Archive for the ‘Sussex’ Category

Predictably, the latest collection of Woolf sightings includes many related to the BBC Two three-part drama Life in Squares, along with Charleston, where much of the filming was done. But scroll down for references to Woolf in pop culture — including Downton Abbey — literature and war and peace.

  • Sussex and Charleston are getting a big boost from Life in SquaresLife-in-Squares-_3215726b
  • Was Life in Squares more than a reminder that the Bloomsbury Group liked sex? Many think it was.
  • Life in Squares episode 3 review: The dream fades.
  • Reaction to episode one of Life in Squares.
  • Life in Squares: How the Radical Bloomsbury Group Fares on Screen by Frances Spalding
  • Life in Squares review: ‘absurd, beautiful characters in a ridiculously golden world’ by Lucy Mangen
  • Life in Squares among top 30 shows on the telly.
  • Life in Squares will be available on Blu-ray and DVD in the UK on Aug. 17. It can be shipped to the U.S., but it can only be played on a Code 2 DVD player, a Code A Blu-ray player or a code-free player. Visit Amazon UK for details.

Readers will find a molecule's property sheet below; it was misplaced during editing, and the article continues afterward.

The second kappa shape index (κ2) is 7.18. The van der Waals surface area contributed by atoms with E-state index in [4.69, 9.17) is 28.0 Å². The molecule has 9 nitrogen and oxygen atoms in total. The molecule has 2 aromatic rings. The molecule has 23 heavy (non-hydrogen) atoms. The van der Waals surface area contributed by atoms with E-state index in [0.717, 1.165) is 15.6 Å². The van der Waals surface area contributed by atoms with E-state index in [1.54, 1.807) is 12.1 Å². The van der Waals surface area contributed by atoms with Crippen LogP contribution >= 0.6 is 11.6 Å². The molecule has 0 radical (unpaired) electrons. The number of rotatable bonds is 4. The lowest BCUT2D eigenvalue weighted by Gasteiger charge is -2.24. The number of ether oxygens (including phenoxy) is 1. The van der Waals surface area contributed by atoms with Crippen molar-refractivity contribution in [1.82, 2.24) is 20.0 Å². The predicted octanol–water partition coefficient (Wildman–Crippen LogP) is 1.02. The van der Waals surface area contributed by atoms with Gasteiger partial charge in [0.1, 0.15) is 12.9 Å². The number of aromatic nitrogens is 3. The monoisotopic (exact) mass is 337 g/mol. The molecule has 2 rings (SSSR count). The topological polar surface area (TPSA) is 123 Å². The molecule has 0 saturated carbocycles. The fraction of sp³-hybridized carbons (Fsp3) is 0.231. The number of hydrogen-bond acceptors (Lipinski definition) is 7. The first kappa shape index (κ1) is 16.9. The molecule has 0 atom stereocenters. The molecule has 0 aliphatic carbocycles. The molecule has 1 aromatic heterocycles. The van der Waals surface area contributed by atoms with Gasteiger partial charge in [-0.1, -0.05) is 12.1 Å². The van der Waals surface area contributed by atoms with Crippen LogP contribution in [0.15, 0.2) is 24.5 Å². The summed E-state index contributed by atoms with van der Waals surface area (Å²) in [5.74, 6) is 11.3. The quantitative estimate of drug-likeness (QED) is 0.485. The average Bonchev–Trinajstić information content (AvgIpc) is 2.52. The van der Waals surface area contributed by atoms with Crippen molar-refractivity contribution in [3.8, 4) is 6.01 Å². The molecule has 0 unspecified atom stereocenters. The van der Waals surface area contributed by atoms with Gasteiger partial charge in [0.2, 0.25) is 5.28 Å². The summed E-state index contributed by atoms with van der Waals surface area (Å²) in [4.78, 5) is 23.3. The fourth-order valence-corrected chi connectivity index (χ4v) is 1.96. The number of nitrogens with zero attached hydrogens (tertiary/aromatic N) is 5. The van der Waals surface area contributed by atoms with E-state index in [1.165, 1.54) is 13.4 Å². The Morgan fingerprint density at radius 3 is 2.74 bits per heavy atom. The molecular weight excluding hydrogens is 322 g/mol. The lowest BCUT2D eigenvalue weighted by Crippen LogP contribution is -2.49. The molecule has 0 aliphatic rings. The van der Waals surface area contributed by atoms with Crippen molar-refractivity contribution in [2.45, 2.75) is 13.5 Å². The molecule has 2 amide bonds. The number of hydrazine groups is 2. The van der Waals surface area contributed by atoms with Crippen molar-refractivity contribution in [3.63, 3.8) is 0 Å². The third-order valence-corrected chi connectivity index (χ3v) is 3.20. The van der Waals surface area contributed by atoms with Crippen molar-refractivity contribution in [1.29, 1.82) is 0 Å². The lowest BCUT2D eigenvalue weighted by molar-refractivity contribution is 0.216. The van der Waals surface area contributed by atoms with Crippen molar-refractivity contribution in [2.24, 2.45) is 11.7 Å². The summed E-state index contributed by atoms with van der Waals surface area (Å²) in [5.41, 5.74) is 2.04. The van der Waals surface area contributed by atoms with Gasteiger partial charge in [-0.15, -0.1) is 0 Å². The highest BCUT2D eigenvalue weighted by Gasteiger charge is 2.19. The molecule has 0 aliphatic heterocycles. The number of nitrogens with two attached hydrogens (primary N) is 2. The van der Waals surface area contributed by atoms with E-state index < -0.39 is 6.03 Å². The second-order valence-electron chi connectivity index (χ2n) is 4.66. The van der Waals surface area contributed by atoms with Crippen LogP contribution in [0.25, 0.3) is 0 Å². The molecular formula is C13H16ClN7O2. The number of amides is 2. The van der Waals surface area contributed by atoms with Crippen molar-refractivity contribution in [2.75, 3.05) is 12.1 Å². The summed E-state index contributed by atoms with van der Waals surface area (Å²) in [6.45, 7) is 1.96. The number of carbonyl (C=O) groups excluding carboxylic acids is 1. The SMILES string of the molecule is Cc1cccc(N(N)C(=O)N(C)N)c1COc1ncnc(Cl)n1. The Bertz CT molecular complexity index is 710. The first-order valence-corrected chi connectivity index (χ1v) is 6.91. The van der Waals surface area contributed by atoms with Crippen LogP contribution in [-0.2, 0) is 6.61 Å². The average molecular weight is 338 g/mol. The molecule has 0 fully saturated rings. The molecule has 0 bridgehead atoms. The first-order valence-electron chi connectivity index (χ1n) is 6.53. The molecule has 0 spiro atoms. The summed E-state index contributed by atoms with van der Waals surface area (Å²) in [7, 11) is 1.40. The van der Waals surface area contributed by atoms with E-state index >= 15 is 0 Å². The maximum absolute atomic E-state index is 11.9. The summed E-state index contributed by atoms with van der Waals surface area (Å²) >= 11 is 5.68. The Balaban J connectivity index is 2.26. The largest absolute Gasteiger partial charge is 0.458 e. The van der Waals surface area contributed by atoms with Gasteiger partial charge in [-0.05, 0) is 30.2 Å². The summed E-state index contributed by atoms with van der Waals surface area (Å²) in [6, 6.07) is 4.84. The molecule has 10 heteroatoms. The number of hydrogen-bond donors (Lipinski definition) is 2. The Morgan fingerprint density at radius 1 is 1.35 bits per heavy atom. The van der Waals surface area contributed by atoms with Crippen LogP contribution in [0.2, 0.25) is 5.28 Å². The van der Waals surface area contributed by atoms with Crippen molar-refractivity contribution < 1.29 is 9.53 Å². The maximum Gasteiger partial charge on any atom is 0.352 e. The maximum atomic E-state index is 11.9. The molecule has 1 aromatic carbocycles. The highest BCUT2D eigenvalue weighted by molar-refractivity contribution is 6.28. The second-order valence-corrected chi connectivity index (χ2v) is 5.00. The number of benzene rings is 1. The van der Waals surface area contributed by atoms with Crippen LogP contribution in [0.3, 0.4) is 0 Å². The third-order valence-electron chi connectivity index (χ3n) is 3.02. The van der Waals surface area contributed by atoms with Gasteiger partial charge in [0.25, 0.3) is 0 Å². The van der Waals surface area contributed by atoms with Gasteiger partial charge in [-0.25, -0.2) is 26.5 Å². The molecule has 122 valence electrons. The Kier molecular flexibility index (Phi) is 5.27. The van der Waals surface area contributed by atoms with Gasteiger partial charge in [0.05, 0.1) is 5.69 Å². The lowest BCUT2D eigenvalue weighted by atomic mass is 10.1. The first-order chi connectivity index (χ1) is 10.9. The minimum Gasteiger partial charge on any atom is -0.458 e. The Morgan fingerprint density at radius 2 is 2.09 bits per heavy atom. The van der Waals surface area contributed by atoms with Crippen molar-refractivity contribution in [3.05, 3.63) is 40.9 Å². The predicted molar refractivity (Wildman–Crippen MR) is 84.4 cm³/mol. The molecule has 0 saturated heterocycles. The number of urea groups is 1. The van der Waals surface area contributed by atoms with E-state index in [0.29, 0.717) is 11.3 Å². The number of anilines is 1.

• The Hotel Russell’s mistake in closing the Virginia Woolf Burger Bar.
  • Charleston Farmhouse campaigns for funds.Charleston
  • Charleston, the Bloomsbury Group’s living legacy: A piece in The Daily Mail
  • Bloomsbury Group: Charleston Farmhouse and Berwick Church, an Aug. 14, 2015, blog post.
  • Vanessa Bell steps out of the shadows.
  • Fashion tips from the Bloomsbury Group, including a link to Cressida Bell.
  • A Virginia Woolf primer.